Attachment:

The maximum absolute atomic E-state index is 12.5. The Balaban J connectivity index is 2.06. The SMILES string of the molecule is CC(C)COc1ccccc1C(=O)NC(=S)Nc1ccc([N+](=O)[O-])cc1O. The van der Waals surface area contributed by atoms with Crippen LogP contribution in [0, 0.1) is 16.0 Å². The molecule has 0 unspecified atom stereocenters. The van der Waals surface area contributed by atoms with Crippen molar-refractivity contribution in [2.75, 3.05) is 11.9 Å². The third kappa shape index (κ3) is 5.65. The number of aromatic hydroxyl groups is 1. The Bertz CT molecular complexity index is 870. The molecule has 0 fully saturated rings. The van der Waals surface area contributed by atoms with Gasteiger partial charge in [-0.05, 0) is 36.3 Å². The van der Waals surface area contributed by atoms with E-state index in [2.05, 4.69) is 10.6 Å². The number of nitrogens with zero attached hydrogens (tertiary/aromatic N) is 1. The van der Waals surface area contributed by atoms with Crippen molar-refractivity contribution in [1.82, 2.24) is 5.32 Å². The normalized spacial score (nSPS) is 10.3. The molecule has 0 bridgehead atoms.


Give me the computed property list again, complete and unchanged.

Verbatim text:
The maximum absolute atomic E-state index is 12.5. The Balaban J connectivity index is 2.06. The SMILES string of the molecule is CC(C)COc1ccccc1C(=O)NC(=S)Nc1ccc([N+](=O)[O-])cc1O. The van der Waals surface area contributed by atoms with Crippen LogP contribution in [0, 0.1) is 16.0 Å². The molecule has 0 unspecified atom stereocenters. The van der Waals surface area contributed by atoms with Crippen molar-refractivity contribution in [2.75, 3.05) is 11.9 Å². The third kappa shape index (κ3) is 5.65. The number of aromatic hydroxyl groups is 1. The Bertz CT molecular complexity index is 870. The molecule has 0 fully saturated rings. The van der Waals surface area contributed by atoms with Gasteiger partial charge in [-0.05, 0) is 36.3 Å². The van der Waals surface area contributed by atoms with E-state index in [2.05, 4.69) is 10.6 Å². The number of nitrogens with zero attached hydrogens (tertiary/aromatic N) is 1. The van der Waals surface area contributed by atoms with Crippen molar-refractivity contribution in [1.82, 2.24) is 5.32 Å². The normalized spacial score (nSPS) is 10.3. The molecule has 0 bridgehead atoms.